Now take the 7th grader.   I announced that the 7th grade non-GAT grade level friend would learn about linear functions in 30 minutes or less (which took 75 minutes).   I showed him y = mx + b, and to be on the safe side, y = 3x + 2.  He had no idea what "y" was supposed to mean, let alone the rest of it.

He wasn't lacking any of the core skills.  Didn't care a bit that he was totally baffled and happily redid his graphs when I pointed out discontinuity in his line.  I was really disappointed.   I asked my 8 year old to come over and show this kid how these functions worked.  My 8 year old happily obliged, because he thinks he knows everything and is fearless, and proceeded to get things mostly wrong as well.  The 7th grader was not the slightest bit annoyed.  I was hoping for tears.  I need more time to prepare.  I told him to come back next week and I won't be as easy.  I'm going to give my 8 year old all of the answers first, and I'll jump right into exponents in the middle of the lesson for no reason.

A few days later, my 6th grader and I walked to this friend's house.   His parents told me that their child was so excited about our session that he called his parents on the way home to tell them that he had so much fun and is now doing math at Mr. Norwood's house on Saturdays.

I know exactly what is going to happen in the next few years.   It's been happening in our neighborhood for the last 15 years.   This is an odd chummy neighborhood, with about 2,000 close knit families.  I haven't exactly been charting outcomes, but I could go up and down the blocks listing off who went where and why.   This has always been central to my research; parents are more than happy to talk at length about their children, and I'm more than happy to ask.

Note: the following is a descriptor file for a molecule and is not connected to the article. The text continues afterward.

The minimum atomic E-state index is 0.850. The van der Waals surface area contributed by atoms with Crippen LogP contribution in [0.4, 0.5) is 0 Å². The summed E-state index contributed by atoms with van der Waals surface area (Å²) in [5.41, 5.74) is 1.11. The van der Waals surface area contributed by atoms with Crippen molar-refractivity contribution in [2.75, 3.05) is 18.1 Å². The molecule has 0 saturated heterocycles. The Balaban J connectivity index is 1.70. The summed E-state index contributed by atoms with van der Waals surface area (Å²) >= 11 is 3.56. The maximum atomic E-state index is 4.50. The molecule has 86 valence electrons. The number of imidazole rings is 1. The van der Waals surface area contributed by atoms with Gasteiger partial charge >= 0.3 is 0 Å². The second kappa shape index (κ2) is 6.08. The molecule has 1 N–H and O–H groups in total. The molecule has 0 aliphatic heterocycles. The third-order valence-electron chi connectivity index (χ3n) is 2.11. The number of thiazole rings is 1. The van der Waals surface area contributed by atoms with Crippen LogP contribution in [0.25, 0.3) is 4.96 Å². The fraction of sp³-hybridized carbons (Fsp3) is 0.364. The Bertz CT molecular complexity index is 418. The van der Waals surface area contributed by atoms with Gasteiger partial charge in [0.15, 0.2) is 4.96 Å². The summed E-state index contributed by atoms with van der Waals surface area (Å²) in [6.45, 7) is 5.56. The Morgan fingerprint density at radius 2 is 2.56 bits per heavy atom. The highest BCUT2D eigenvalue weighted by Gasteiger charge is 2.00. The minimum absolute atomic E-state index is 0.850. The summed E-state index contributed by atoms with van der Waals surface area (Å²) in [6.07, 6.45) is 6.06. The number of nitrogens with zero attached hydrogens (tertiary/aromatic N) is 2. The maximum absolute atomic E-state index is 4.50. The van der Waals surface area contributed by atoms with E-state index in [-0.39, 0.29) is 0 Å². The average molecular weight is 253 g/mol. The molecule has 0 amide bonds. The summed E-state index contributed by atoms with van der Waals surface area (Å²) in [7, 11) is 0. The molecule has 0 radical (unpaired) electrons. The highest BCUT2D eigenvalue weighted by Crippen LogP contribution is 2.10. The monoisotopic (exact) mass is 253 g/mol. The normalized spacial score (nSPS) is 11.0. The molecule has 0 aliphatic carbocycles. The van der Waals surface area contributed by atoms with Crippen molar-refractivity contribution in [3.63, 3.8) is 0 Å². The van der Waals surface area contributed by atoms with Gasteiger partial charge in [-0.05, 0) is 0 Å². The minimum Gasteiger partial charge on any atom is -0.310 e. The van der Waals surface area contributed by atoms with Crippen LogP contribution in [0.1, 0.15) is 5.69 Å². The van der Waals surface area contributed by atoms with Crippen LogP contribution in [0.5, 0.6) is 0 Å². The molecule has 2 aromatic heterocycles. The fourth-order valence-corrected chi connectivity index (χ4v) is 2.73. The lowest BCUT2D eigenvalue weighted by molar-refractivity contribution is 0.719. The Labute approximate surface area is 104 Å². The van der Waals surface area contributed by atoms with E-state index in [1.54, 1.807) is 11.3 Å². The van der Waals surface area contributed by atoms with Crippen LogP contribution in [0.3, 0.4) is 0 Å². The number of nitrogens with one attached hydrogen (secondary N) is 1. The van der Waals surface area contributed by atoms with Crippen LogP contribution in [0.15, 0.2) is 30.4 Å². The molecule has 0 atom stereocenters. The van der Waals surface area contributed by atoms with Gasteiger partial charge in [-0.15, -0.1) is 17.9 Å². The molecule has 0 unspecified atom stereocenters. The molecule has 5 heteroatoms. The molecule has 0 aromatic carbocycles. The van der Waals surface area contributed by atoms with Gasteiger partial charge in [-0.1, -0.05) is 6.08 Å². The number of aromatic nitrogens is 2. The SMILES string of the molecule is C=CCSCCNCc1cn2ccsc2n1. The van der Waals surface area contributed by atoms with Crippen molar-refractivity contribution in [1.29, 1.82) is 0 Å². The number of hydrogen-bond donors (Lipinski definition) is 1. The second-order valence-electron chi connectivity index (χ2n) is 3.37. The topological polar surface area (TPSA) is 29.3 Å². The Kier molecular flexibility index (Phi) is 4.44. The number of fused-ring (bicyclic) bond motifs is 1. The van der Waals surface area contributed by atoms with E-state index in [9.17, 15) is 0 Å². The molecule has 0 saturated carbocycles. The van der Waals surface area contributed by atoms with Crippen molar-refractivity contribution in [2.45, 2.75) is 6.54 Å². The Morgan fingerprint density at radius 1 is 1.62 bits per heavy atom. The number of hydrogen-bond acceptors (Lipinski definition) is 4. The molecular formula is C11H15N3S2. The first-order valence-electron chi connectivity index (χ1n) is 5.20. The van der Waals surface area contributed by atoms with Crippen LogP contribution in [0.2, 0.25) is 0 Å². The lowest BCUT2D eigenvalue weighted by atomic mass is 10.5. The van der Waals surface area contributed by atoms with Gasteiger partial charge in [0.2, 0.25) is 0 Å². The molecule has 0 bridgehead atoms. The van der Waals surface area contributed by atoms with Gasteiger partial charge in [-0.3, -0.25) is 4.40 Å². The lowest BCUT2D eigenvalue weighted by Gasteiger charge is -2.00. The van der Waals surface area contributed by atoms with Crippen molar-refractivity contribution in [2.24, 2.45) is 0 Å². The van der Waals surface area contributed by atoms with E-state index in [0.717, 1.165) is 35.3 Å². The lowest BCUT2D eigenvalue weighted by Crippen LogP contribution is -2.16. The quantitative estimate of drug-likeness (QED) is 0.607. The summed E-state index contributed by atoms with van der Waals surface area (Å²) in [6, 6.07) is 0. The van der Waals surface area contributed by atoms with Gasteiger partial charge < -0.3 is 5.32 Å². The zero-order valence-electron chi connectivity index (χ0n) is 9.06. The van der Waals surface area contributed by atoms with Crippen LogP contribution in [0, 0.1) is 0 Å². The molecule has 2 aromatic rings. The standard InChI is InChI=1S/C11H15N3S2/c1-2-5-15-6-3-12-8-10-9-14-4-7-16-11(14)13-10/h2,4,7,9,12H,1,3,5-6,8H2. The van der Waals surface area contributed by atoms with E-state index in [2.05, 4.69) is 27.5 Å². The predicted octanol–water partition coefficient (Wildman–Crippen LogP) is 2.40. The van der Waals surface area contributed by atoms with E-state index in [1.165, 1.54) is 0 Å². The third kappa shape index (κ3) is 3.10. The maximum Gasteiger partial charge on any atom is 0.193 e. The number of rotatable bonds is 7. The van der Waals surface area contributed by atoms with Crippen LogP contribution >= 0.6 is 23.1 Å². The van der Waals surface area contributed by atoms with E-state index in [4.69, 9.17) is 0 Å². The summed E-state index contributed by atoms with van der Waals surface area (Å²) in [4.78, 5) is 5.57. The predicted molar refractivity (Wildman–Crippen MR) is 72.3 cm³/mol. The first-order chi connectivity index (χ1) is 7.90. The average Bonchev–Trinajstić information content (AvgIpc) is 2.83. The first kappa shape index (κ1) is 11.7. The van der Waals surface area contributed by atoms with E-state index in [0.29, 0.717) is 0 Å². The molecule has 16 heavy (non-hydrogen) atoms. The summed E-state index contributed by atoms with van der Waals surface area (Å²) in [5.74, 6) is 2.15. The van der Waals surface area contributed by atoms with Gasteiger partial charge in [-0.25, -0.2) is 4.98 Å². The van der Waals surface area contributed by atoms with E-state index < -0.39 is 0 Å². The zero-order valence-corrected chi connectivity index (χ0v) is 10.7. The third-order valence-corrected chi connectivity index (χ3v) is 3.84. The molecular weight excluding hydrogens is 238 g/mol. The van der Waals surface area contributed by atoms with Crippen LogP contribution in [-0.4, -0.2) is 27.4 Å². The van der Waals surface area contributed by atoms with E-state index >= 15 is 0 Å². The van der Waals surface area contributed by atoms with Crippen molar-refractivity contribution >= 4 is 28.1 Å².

The 7th grade swimmer will get into a good high school, probably with little effort, although I'm raising the bar dramatically after last weekend.   My son will get into a good high school with a lot of effort, because his classes are ten times as hard and his classmates are all brainiacs.  My personal goal is to get him into the 50th percentile of his class, which will be good enough.   Then in high school, all of the GAT kids will be a year or more ahead.  Some of the non-GAT kids will take summer school in a few classes like math and catch up with a little effort.  They will go to similar colleges based on their own goals, and do great things that may or may not be academic in nature.

I could list off young college graduates and their accomplishments, and ask you which ones attended a grade school GAT program and which didn't.  You would answer incorrectly most of the time.

Then there is child #2 who isn't part of my "how to be an effective parent" research program but simply takes advantage of the results which I've been publishing here for the last 5 years.   Last weekend, he found the instructions to a lego Star Wars set that we haven't seen in 18 months.  He glanced at the materials list and tossed the book aside.  I sat their in stunned silence while he picked all of the the correct parts our of our bins of 70,000 legos, built the thing from memory, and then changed it to make it bigger and better.  The story isn't written yet for this case.  He'll be doing powers and linear functions today as well.





GAT Parenting Skill #7 - The Speech

Test time is upon us.  It's time to start thinking about what you are going to say to your child after you drive them to the testing center.   A better time to start thinking about this is last month, but better late than never.  I'm moving Skill #7 to the head of the line.